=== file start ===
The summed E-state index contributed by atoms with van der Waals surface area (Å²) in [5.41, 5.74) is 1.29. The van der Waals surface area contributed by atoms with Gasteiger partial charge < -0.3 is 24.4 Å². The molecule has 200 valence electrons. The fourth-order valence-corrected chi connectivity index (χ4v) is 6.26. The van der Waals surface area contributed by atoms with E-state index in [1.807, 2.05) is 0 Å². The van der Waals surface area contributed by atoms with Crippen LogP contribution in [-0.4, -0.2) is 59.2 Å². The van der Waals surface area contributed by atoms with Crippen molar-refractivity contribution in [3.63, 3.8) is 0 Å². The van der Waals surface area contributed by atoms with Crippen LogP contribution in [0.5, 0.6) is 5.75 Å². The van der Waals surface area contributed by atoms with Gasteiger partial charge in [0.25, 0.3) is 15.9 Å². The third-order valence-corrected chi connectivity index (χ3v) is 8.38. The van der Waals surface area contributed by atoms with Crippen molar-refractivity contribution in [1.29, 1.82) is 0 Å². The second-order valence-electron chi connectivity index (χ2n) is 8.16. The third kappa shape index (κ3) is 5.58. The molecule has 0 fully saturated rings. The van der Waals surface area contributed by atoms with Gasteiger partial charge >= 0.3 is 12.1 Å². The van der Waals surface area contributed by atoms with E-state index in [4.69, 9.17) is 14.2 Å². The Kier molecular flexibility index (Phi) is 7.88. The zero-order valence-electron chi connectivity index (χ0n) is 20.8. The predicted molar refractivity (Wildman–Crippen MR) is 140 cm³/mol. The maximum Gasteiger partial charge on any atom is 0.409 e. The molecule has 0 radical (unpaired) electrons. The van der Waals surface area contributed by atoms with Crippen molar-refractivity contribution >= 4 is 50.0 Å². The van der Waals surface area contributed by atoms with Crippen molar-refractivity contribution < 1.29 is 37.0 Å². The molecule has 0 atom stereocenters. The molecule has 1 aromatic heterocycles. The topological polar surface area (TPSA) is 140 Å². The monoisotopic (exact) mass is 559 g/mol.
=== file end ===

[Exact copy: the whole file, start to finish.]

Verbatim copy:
The summed E-state index contributed by atoms with van der Waals surface area (Å²) in [5.41, 5.74) is 1.29. The van der Waals surface area contributed by atoms with Gasteiger partial charge < -0.3 is 24.4 Å². The molecule has 200 valence electrons. The fourth-order valence-corrected chi connectivity index (χ4v) is 6.26. The van der Waals surface area contributed by atoms with E-state index in [1.807, 2.05) is 0 Å². The van der Waals surface area contributed by atoms with Crippen LogP contribution in [-0.4, -0.2) is 59.2 Å². The van der Waals surface area contributed by atoms with Crippen molar-refractivity contribution in [3.63, 3.8) is 0 Å². The van der Waals surface area contributed by atoms with Crippen LogP contribution in [0.5, 0.6) is 5.75 Å². The van der Waals surface area contributed by atoms with Gasteiger partial charge in [0.25, 0.3) is 15.9 Å². The third-order valence-corrected chi connectivity index (χ3v) is 8.38. The van der Waals surface area contributed by atoms with Crippen molar-refractivity contribution in [1.29, 1.82) is 0 Å². The second-order valence-electron chi connectivity index (χ2n) is 8.16. The third kappa shape index (κ3) is 5.58. The molecule has 0 fully saturated rings. The van der Waals surface area contributed by atoms with Gasteiger partial charge >= 0.3 is 12.1 Å². The van der Waals surface area contributed by atoms with E-state index in [4.69, 9.17) is 14.2 Å². The Kier molecular flexibility index (Phi) is 7.88. The zero-order valence-electron chi connectivity index (χ0n) is 20.8. The predicted molar refractivity (Wildman–Crippen MR) is 140 cm³/mol. The maximum Gasteiger partial charge on any atom is 0.409 e. The molecule has 0 radical (unpaired) electrons. The van der Waals surface area contributed by atoms with Crippen molar-refractivity contribution >= 4 is 50.0 Å². The van der Waals surface area contributed by atoms with Crippen molar-refractivity contribution < 1.29 is 37.0 Å². The molecule has 0 atom stereocenters. The molecule has 1 aromatic heterocycles. The topological polar surface area (TPSA) is 140 Å². The monoisotopic (exact) mass is 559 g/mol.